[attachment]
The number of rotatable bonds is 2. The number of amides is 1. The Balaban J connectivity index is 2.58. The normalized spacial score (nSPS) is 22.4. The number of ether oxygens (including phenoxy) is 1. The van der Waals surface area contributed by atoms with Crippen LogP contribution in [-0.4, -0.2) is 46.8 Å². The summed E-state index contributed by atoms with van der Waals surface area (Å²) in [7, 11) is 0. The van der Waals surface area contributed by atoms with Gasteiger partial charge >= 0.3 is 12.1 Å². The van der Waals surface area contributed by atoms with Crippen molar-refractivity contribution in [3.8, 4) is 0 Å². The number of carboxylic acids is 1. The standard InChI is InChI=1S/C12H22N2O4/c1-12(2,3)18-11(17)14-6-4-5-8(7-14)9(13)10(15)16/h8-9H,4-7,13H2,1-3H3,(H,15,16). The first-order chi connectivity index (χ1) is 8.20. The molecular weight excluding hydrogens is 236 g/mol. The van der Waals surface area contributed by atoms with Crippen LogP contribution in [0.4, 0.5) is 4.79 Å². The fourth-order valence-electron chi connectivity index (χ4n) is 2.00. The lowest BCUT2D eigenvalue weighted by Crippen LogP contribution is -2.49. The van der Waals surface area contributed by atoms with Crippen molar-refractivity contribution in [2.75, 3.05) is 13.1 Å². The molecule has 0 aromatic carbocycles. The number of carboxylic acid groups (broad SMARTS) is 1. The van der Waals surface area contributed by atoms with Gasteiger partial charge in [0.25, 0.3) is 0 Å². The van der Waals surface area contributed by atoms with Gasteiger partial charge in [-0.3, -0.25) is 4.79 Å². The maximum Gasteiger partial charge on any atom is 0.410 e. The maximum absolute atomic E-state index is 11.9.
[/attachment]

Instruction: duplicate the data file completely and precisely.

The number of rotatable bonds is 2. The number of amides is 1. The Balaban J connectivity index is 2.58. The normalized spacial score (nSPS) is 22.4. The number of ether oxygens (including phenoxy) is 1. The van der Waals surface area contributed by atoms with Crippen LogP contribution in [-0.4, -0.2) is 46.8 Å². The summed E-state index contributed by atoms with van der Waals surface area (Å²) in [7, 11) is 0. The van der Waals surface area contributed by atoms with Gasteiger partial charge >= 0.3 is 12.1 Å². The van der Waals surface area contributed by atoms with Crippen molar-refractivity contribution in [3.8, 4) is 0 Å². The number of carboxylic acids is 1. The standard InChI is InChI=1S/C12H22N2O4/c1-12(2,3)18-11(17)14-6-4-5-8(7-14)9(13)10(15)16/h8-9H,4-7,13H2,1-3H3,(H,15,16). The first-order chi connectivity index (χ1) is 8.20. The molecular weight excluding hydrogens is 236 g/mol. The van der Waals surface area contributed by atoms with Crippen LogP contribution in [0.4, 0.5) is 4.79 Å². The fourth-order valence-electron chi connectivity index (χ4n) is 2.00. The lowest BCUT2D eigenvalue weighted by Crippen LogP contribution is -2.49. The van der Waals surface area contributed by atoms with Crippen molar-refractivity contribution in [2.75, 3.05) is 13.1 Å². The molecule has 0 aromatic carbocycles. The number of carboxylic acid groups (broad SMARTS) is 1. The van der Waals surface area contributed by atoms with Gasteiger partial charge in [0.25, 0.3) is 0 Å². The van der Waals surface area contributed by atoms with Gasteiger partial charge in [-0.3, -0.25) is 4.79 Å². The maximum Gasteiger partial charge on any atom is 0.410 e. The maximum absolute atomic E-state index is 11.9.